The Nordic market, where Fidelity’s assets under management have grown to more than e3.75bn.in the past three years, was perceived as the most immediate opportunity, says Lord. “We see the Nordic area as a major area of focus. If not quite low-hanging fruit, it represented some large potential business, which we could develop without waiting for the 10-year business plan to take shape.”
The aim in all three areas is to anticipate rather than react to the demands of institutional investors, says Lord. Or, as he puts it, “to move further up the decision food chain”.
To achieve this, Fidelity has made a number of European appointments over the past year. It hired Klaus Mössle from Deutsche Asset Management to become managing director of its institutional business in Germany and Austria. It also appointed Asgeir Thordarson head of Nordic institutional business. Jean-Eric Mercier, who was appointed president of Fidelity’s French operations in June 2003 is also closely involved in developing its institutional business.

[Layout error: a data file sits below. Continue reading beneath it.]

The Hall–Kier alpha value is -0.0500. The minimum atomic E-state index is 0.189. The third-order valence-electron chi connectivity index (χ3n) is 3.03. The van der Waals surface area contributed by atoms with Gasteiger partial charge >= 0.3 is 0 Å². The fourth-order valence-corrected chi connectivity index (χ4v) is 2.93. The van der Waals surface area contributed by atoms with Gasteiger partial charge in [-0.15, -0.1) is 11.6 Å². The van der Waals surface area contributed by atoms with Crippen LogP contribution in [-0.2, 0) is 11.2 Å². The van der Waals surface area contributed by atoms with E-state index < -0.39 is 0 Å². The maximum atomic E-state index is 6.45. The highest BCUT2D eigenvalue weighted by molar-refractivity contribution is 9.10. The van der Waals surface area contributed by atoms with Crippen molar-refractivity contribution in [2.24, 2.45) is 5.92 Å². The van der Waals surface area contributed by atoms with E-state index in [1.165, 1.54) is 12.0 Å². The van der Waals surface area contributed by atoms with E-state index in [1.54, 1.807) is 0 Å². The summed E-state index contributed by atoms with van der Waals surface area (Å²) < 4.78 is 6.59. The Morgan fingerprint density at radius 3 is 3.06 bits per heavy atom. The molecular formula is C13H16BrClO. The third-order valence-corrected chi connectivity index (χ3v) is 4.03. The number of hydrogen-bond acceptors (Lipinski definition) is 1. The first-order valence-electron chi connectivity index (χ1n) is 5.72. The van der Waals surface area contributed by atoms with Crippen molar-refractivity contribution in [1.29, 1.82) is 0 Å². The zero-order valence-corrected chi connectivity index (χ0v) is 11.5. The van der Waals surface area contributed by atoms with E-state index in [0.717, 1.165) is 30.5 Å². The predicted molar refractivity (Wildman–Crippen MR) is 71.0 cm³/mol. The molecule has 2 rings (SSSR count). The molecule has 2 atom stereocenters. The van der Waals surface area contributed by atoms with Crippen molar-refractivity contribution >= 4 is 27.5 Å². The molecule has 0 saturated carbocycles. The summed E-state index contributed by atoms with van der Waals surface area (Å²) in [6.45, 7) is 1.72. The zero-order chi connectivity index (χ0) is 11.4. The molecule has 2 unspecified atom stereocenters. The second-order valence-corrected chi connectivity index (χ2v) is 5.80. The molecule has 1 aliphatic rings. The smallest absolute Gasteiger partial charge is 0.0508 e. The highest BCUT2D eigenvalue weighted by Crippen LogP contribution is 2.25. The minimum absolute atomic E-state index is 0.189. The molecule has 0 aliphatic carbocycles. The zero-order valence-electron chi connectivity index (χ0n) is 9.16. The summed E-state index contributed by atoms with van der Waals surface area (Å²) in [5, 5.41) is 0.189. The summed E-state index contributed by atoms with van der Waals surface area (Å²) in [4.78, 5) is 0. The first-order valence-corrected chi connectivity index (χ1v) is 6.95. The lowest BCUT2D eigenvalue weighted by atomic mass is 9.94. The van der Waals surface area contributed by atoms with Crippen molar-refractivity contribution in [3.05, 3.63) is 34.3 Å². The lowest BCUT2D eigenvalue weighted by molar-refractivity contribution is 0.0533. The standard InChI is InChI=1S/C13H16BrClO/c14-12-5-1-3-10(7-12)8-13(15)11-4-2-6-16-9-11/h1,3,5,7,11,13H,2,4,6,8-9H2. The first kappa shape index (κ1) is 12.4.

The new heads were picked for their ability to spot business opportunities at an early stage, says Lord. Mössle is a former managing director at DeAM, and served as president of the European Asset Management Association. Thordarson and Mercier both have backgrounds with international consultancies.
“These are people we think have the intellectual wherewithal and the background to dialogue and consult with clients at a much earlier stage and higher level perhaps than the point when the RFP comes down the line,” says Lord. “That is clearly a major strategy for us.”
The overarching objective in continental Europe is to find markets for Fidelity’s institutional fund expertise. Here recent developments in Germany have helped. The new investment law, which removed the 5% limit on pooled funds within segregated mandates, has effectively created a market for institutional pooled funds, says Lord.
“Eighteen months ago the business opportunity for institutional pools in Germany wasn’t even on the horizon. It seemed that we were condemned to having to compete for very small segregated mandates for fees that we couldn’t possibly compete on. Now the situation has totally changed.”